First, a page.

David Jurmann’s review published on Letterboxd:
This movie gave me a serious case of déjà vu.
The Last Duel, directed by Ridley Scott, is a film with a lot of great, big ambitions, but an underwhelming and questionable execution.
This film takes an interesting approach to telling its story. And it's an approach that will likely make or break this film for you. I was fully able to respect and understand the reasoning for telling the story the way it does, but looking back, it does the movie no favors.
The pacing is very slow. It's around two and a half hours long, and this is an instance where I can confidently say it didn't even need to be over two.
Oftentimes, the film feels repetitive to the point where you could swear you're just watching the same scenes but with a slightly different context and perspective. This could work when used in doses or for individual scenes, but the whole movie is like this.
All of the performances are strong. Everyone does a solid job, particularly Matt Damon, Adam Driver, and Jodie Comer. Ben Affleck is very good too, although he is in much more of a supporting role.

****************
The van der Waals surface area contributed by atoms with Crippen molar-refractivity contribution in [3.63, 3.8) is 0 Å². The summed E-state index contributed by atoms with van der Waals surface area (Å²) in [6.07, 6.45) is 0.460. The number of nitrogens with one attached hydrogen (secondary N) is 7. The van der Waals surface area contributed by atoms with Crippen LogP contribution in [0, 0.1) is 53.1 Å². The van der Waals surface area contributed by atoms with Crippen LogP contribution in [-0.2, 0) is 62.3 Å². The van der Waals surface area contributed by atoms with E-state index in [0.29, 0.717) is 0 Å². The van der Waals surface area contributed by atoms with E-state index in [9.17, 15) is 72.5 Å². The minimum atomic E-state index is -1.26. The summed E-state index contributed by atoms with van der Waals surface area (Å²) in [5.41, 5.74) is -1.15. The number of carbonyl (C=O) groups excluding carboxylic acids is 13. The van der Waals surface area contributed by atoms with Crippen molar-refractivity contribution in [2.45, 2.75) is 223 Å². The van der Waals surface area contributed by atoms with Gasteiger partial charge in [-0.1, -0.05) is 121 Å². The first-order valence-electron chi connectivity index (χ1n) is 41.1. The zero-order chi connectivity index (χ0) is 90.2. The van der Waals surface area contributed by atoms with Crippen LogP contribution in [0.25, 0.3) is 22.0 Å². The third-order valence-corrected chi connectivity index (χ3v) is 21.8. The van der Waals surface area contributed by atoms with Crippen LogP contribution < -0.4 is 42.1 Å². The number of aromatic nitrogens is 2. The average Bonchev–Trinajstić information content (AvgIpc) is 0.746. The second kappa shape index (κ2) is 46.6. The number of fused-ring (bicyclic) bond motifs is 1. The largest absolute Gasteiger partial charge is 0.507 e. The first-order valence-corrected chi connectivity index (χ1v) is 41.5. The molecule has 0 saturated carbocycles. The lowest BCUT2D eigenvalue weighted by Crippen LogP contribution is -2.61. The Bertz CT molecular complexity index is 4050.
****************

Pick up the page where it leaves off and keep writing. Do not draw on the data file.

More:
Damon and Affleck co-wrote the screenplay, along with Nicole Holofcener. The dialogue is good and the way situations play out is interesting. But it all comes down to the direction of how to tell the story. It feels like all three writers wrote a different act in the film but weren't collaborating with each other.
The production value is very good. Everything from the cinematography to the costumes, production design, editing, sound design, sound mixing, lighting, and score are very impressive. Ridley Scott does a good job of bringing this world to life.
This movie is just so weird. It's too well made to be upset about, and its ambitions are very interesting, despite being flawed. There is a truly great movie here somewhere. It has the potential to be a riveting and powerful story. But, it also needs to be told in a more engaging and efficient manner. The third act is great and exactly what I wanted out of the film, but it's a long, familiar road to get there.